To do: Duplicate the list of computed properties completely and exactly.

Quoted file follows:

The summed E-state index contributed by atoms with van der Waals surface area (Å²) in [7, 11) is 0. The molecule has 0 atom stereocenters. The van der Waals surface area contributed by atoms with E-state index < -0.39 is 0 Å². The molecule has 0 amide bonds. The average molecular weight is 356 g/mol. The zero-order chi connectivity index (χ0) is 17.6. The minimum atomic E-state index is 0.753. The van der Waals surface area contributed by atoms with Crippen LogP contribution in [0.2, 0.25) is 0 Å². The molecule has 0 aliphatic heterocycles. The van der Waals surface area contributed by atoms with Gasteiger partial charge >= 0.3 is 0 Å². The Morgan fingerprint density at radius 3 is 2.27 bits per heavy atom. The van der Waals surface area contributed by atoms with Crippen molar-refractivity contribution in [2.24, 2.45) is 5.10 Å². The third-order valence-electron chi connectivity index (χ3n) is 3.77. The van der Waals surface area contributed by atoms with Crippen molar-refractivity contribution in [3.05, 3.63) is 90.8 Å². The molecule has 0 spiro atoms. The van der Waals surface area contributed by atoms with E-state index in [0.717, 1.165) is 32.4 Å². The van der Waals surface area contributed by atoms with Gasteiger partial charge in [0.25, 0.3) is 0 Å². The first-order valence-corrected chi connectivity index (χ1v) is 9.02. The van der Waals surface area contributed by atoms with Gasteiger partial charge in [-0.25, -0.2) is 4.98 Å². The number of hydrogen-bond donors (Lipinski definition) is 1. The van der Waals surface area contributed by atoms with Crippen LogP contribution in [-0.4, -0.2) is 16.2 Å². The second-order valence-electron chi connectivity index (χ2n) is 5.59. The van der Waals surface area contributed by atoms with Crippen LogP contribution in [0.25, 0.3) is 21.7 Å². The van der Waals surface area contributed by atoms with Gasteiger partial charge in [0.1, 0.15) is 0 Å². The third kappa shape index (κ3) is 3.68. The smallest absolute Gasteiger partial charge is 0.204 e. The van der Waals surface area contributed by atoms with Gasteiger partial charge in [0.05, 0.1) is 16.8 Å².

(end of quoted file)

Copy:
The summed E-state index contributed by atoms with van der Waals surface area (Å²) in [7, 11) is 0. The molecule has 0 atom stereocenters. The van der Waals surface area contributed by atoms with E-state index < -0.39 is 0 Å². The molecule has 0 amide bonds. The average molecular weight is 356 g/mol. The zero-order chi connectivity index (χ0) is 17.6. The minimum atomic E-state index is 0.753. The van der Waals surface area contributed by atoms with Crippen LogP contribution in [0.2, 0.25) is 0 Å². The molecule has 0 aliphatic heterocycles. The van der Waals surface area contributed by atoms with Gasteiger partial charge >= 0.3 is 0 Å². The Morgan fingerprint density at radius 3 is 2.27 bits per heavy atom. The van der Waals surface area contributed by atoms with Crippen molar-refractivity contribution in [2.24, 2.45) is 5.10 Å². The third-order valence-electron chi connectivity index (χ3n) is 3.77. The van der Waals surface area contributed by atoms with Crippen molar-refractivity contribution in [3.05, 3.63) is 90.8 Å². The molecule has 0 spiro atoms. The van der Waals surface area contributed by atoms with E-state index in [0.717, 1.165) is 32.4 Å². The van der Waals surface area contributed by atoms with Gasteiger partial charge in [0.25, 0.3) is 0 Å². The first-order valence-corrected chi connectivity index (χ1v) is 9.02. The van der Waals surface area contributed by atoms with Gasteiger partial charge in [-0.25, -0.2) is 4.98 Å². The number of hydrogen-bond donors (Lipinski definition) is 1. The van der Waals surface area contributed by atoms with Crippen LogP contribution in [-0.4, -0.2) is 16.2 Å². The second-order valence-electron chi connectivity index (χ2n) is 5.59. The van der Waals surface area contributed by atoms with Crippen LogP contribution in [0.25, 0.3) is 21.7 Å². The van der Waals surface area contributed by atoms with Gasteiger partial charge in [0.1, 0.15) is 0 Å². The third kappa shape index (κ3) is 3.68. The smallest absolute Gasteiger partial charge is 0.204 e. The van der Waals surface area contributed by atoms with Gasteiger partial charge in [0.05, 0.1) is 16.8 Å².